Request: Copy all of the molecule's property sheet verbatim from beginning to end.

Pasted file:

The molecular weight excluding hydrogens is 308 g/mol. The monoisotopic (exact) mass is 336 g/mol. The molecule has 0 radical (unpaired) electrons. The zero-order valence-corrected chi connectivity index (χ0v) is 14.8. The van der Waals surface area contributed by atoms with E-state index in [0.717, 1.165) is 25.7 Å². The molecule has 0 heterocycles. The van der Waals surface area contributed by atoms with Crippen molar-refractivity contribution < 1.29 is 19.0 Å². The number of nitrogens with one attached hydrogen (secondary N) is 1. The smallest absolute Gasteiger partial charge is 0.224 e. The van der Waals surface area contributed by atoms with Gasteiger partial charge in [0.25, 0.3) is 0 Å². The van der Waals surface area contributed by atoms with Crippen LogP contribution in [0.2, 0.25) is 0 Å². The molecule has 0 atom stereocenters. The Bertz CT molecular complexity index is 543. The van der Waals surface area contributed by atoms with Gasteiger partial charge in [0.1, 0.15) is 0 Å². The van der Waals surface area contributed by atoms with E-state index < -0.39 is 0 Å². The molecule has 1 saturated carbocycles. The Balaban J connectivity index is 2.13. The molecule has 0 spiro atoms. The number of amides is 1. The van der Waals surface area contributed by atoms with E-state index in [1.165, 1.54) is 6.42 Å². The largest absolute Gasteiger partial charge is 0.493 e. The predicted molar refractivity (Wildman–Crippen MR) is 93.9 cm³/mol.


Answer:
The molecular weight excluding hydrogens is 308 g/mol. The monoisotopic (exact) mass is 336 g/mol. The molecule has 0 radical (unpaired) electrons. The zero-order valence-corrected chi connectivity index (χ0v) is 14.8. The van der Waals surface area contributed by atoms with E-state index in [0.717, 1.165) is 25.7 Å². The molecule has 0 heterocycles. The van der Waals surface area contributed by atoms with Crippen molar-refractivity contribution < 1.29 is 19.0 Å². The number of nitrogens with one attached hydrogen (secondary N) is 1. The smallest absolute Gasteiger partial charge is 0.224 e. The van der Waals surface area contributed by atoms with Gasteiger partial charge in [0.25, 0.3) is 0 Å². The van der Waals surface area contributed by atoms with Crippen LogP contribution in [0.2, 0.25) is 0 Å². The molecule has 0 atom stereocenters. The Bertz CT molecular complexity index is 543. The van der Waals surface area contributed by atoms with Gasteiger partial charge in [0.1, 0.15) is 0 Å². The van der Waals surface area contributed by atoms with E-state index < -0.39 is 0 Å². The molecule has 1 saturated carbocycles. The Balaban J connectivity index is 2.13. The molecule has 0 spiro atoms. The number of amides is 1. The van der Waals surface area contributed by atoms with E-state index in [1.165, 1.54) is 6.42 Å². The largest absolute Gasteiger partial charge is 0.493 e. The predicted molar refractivity (Wildman–Crippen MR) is 93.9 cm³/mol.